Elections 2018 – Amendments Y & Z

KGNU is partnering with the League of Women Voters of Boulder County on a series of commentaries on our democracy. The League is supporting state ballot amendments Y and Z. Peggy Leech, the President of the League of Women Voters of Boulder County, explains the two measures.



There are 13 state issues on our ballots this year, in addition to local issues and all of the candidates and judges.
I am here today to talk about Amendments Y and Z, and the census, gerrymandering, and redistricting. Yes, all of these are related, in one way or another!
Every 10 years, our nation takes a census, which is a count of everyone living in the United States. Then, based on those population numbers, new lines are drawn for our political districts, so that we will be properly represented in Congress or in the state legislature. This process of re-drawing the maps is called redistricting. Often, during this process, “gerrymandering” occurs—this is when elected officials or political parties draw the maps to their advantage, or sometimes it occurs to limit the voices of minority communities.
Amendments Y and Z are an attempt to make the redistricting process more fair. The most common question I hear is: why are there 2 amendments? Amendment Y concerns the redistricting process for our federal congressional districts, a process currently controlled by our state legislature. Amendment Z relates to our state legislative districts, which is currently handled by a commission appointed by politicians and appointed judges.

Other than that difference, the amendments are essentially the same. They each would set up an independent commission to draw the lines. Each commission would be made up of 4 Democrats, 4 Republicans, and 4 unaffiliated voters. Colorado is currently made up of approximately 1.2 million unaffiliated voters, and about 1 million each of Republicans and Democrats. The commissioners cannot have been paid lobbyists, elected officials, or party officials during the past three years. The process of selecting commissioners tries to ensure that Colorado’s geographic and demographic diversity is represented on the commission.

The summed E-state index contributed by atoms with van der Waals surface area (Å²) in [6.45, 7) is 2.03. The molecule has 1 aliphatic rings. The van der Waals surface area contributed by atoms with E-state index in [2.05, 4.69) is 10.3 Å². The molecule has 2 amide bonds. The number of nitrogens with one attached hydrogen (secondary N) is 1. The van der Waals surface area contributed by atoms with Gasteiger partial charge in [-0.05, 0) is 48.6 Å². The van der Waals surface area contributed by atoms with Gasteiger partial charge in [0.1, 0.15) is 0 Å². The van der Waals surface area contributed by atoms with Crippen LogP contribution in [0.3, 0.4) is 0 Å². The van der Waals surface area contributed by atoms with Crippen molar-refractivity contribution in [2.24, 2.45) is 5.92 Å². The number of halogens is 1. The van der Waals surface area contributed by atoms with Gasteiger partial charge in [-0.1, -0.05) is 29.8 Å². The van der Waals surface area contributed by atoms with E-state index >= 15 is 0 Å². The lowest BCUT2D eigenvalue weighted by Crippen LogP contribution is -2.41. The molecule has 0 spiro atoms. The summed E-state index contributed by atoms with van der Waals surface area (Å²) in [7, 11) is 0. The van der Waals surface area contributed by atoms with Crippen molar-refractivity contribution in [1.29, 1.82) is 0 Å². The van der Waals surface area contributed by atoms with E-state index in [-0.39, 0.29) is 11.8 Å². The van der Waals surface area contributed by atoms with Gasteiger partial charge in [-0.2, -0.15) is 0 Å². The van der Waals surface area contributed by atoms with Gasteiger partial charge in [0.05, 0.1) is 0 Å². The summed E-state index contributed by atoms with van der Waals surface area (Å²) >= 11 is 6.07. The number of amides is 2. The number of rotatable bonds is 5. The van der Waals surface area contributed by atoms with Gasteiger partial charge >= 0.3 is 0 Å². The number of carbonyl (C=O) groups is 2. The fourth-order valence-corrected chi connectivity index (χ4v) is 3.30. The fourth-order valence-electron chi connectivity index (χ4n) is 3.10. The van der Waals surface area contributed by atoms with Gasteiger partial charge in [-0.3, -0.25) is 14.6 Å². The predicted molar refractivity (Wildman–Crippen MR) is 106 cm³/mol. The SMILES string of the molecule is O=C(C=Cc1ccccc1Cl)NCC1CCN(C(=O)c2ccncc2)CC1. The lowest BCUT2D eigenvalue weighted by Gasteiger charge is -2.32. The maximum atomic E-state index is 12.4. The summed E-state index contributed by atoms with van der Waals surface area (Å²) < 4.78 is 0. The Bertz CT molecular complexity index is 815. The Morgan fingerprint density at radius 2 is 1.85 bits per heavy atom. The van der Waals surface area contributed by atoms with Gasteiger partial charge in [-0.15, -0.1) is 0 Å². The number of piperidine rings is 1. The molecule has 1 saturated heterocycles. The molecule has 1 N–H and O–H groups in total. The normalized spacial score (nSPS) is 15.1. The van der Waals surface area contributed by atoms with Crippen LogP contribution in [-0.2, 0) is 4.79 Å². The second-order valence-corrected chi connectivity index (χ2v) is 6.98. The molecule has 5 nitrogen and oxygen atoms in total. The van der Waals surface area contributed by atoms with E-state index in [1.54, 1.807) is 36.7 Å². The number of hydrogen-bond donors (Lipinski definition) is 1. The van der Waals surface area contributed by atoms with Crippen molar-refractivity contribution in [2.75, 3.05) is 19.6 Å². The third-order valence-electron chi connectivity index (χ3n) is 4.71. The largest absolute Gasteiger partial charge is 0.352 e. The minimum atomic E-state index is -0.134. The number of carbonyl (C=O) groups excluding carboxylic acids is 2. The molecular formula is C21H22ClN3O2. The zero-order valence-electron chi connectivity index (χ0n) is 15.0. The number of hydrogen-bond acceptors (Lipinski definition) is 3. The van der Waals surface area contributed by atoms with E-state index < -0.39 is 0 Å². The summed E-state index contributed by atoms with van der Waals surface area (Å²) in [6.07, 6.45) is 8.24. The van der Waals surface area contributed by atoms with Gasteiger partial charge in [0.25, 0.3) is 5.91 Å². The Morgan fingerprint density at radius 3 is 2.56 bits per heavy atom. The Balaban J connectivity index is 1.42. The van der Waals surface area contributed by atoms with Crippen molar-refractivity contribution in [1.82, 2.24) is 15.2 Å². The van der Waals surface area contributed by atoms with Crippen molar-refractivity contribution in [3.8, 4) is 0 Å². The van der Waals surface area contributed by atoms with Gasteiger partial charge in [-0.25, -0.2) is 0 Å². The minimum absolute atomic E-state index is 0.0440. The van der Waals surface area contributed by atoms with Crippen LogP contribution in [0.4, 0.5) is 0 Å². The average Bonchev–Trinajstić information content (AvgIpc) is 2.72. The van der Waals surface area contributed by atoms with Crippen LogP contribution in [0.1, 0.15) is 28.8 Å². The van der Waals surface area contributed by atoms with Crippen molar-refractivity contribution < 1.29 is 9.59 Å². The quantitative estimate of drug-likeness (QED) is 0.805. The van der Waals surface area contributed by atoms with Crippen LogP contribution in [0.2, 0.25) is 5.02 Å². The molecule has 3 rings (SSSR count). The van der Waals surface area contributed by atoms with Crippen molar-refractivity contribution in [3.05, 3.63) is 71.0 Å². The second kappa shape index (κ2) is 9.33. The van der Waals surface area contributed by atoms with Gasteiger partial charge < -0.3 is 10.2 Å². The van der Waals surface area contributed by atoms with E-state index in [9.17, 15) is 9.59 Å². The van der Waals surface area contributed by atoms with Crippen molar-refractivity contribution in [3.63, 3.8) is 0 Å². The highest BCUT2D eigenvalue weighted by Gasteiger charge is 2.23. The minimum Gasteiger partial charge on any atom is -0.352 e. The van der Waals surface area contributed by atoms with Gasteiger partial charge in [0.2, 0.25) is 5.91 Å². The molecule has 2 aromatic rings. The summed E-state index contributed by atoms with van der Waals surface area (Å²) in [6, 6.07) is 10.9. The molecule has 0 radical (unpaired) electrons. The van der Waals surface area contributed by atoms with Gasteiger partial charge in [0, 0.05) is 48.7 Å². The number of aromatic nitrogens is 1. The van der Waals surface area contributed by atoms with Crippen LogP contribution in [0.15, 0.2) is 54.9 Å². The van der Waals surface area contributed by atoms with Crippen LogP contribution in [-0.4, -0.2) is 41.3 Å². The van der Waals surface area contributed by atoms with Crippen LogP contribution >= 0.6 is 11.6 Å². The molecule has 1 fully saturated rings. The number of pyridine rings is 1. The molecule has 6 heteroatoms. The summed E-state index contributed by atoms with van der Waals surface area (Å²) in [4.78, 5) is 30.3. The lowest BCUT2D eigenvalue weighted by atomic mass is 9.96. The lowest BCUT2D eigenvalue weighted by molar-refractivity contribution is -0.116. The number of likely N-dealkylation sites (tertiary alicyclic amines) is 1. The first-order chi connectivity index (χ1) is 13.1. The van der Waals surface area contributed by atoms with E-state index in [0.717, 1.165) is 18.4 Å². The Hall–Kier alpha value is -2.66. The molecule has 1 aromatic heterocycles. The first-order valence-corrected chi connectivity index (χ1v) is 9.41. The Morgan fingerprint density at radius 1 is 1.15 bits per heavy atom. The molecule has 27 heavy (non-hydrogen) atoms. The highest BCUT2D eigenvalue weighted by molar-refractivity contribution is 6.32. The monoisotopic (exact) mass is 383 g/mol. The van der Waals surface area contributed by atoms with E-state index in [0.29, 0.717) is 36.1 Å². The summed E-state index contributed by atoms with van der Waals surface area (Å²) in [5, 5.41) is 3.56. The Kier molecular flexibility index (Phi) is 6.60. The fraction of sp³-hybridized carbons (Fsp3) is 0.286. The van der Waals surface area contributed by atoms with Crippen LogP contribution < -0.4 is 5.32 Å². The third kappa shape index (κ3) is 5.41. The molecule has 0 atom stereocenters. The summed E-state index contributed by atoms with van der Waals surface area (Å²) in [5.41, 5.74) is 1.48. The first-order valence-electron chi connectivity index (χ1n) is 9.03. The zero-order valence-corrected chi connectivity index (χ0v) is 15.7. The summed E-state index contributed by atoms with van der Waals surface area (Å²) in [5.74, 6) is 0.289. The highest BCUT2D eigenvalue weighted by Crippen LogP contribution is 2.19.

Once the commissioners are selected, their work must be done in open meetings and according to open records laws. Any maps voted on by the commission must receive 8 of the 12 votes, with 2 of those votes coming from the unaffiliated commissioners. Maps are first proposed by a nonpartisan legislative staff, but anyone throughout the state can submit comments or maps to the commission for consideration.

There are various criteria specified for the map-drawing process, including equal population in each district, reasonable preservation of political subdivisions such as cities or counties, compactness, and protecting “communities of interest”. These are groups of individuals with common interests such as water, transportation, and geographic areas. These measures protect minority groups by following the Voting Rights Act, and, after all other criteria have been met, they call for competitive districts, if possible.
The commissions must hold at least three hearings in each of the 7 congressional districts before any maps are finalized, and all meetings and public comments must be shared online.
Amendments Y and Z were referred to the voters unanimously by the Colorado legislature. Since they are amendments to the Constitution, 55% of the vote is needed to pass them.
You can find more information on the elections, the candidates, and the issues by using Vote411.org, and our website, lwvbc.org.